"What we should do is actually lift our game and be much clearer so that we're serious about climate action, and that we're going to make strong emissions reductions of up to 25 per cent by 2020 and much more beyond."


I'd love to see how you'd report on it in just a few paragraphs.

Here's mine.

Continuing the trend since Copenhagen in 2009, the multi-national global warming industry is finding it harder and harder to find people prepared to put in any more money.

Major industrial economies continue to make token representations.   In 2009 Kevin Rudd sent an entourage of 114 people to the Copenhagen talks.   This year Australia sent no minister and no major delegation to Warsaw.

Australia was awarded with one significant major award - this video attests to our progress.


ABC editorial standards in impartiality, bias, group-think and the "ABC - line" - Mark Scott's voice from 2006

Mark Scott was announced as the new Managing Director of the ABC on 22 May 2006.  In his press statement Chairman Donald MacDonald AO emphasised Mr Scott's editorial experience:

  • Mr Scott comes to the ABC from John Fairfax Publications, where he is Editorial Director
  • The Board was particularly impressed with his combination of editorial experience, management skills and proven ability to respond to challenges
  • Mr Scott has served in a range of senior roles over the past 10 years, including Editor-in-Chief of Metropolitan, Regional Community Newspapers
  • His current role includes responsibility for editorial direction and management of Fairfax newspapers

Mr Scott started in his job as Editor in Chief in July.   By early October 2006 Mr Scott had toured the country visiting nearly all the ABC's offices.   He'd spoken with the ABC's major critics, its staff and its audiences.   He clearly listened and on the strength of the precision and completeness with which he described the ABC's shortcomings - and the fairly obvious remedies - you'd have to say Mr Scott would have made a great consultant.

The tragedy for Australia is that once he got into the job, he got comfortable and abdicated.   The ABC was allowed to run itself.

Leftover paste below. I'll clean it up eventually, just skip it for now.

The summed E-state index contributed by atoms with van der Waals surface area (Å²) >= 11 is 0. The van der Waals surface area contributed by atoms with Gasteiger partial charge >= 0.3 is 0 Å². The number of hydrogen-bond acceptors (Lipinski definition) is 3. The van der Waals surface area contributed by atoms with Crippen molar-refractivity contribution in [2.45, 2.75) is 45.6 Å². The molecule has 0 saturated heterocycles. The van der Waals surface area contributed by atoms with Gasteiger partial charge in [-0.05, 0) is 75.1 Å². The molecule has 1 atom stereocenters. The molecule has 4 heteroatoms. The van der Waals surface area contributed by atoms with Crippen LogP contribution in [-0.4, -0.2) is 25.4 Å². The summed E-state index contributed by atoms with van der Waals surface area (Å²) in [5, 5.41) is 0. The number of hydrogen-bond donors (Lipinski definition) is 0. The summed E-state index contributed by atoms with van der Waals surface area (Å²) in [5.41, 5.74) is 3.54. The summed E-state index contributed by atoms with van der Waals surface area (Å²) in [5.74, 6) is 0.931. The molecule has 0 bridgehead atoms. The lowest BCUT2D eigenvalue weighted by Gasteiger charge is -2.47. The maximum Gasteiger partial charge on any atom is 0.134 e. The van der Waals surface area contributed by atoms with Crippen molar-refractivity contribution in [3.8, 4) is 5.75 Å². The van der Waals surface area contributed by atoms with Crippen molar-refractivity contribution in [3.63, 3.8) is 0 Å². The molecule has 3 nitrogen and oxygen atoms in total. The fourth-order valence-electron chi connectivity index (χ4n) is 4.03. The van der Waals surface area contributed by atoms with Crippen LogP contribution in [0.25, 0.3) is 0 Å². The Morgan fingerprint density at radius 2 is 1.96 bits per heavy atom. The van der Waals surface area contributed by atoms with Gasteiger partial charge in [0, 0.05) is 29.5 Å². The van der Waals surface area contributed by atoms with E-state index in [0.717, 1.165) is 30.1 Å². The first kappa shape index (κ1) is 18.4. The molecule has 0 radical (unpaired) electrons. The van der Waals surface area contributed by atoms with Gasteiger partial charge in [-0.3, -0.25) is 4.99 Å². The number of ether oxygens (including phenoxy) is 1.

Mr Scott announced his editorial requirements of the ABC in a speech to the Sydney Institute on 17 October, 2006.   You can hear the speech in full along with questions and answers here.

Mark Scott ABC1

Mr Scott spoke at length about his listening tour - the data he gathered about what was going on at the ABC.  

Then he set out his detailed requirements of the ABC, in particular in impartiality, bias, group-think and the standards he was prepared to accept - or the behaviours he would reject.

I've done my best to extract some salient points - unedited grabs cut from his speech.

"On being in charge, recognising and responding to criticism."

"The ABC cannot afford to be biased, or seen to be biased, we can take no editorial position on news".


 "We have taken a long look at what it means to be impartial - news to be presented without favour".

 "The requirement for impartiality - each program must demonstrate range of perspectives".

 "Assess each program/platform - demonstrated within each program/platform/radio station".

 "Audiences must not be able to conclude that the ABC has taken an editorial stand on contentious issues of public debate".


 "Must not be narrow in news selection - must make sure journalists please audience not themselves'.

 "Challenge to news directors is to surprise us, don't be predictable". 


More ways the ABC has promoted the Australian national interest - uniting the Islamists against us

From Saturday's Jakarta Post - take a bow ABC, that's quite a feat.

Different groups see Oz 
as common enemy

The ongoing friction between Indonesia and Australia over wiretapping allegations can be seen as a blessing in disguise as it is uniting groups with different ideologies to voice their concerns over what they deem is tantamount to a violation of Indonesia’s sovereignty.

Paramilitary groups like Laskar Merah Putih, the Forum of Indonesian Veterans and Police and Military Retirees (FKPPI) and the Merah Putih Fighters Command shared the same ground outside the Australian Embassy with religious-based organizations like the Islam Defenders Front (FPI) and the Indonesian Hizbut Tahrir (HTI) to demand Australian Prime Minister Tony Abbott apologize for the wiretapping incident.

Under tight police guard, the organizations deployed thousands of members as a sign that they meant business. Many FPI members threw rotten tomatoes and eggs at the embassy’s fence during Friday’s rally.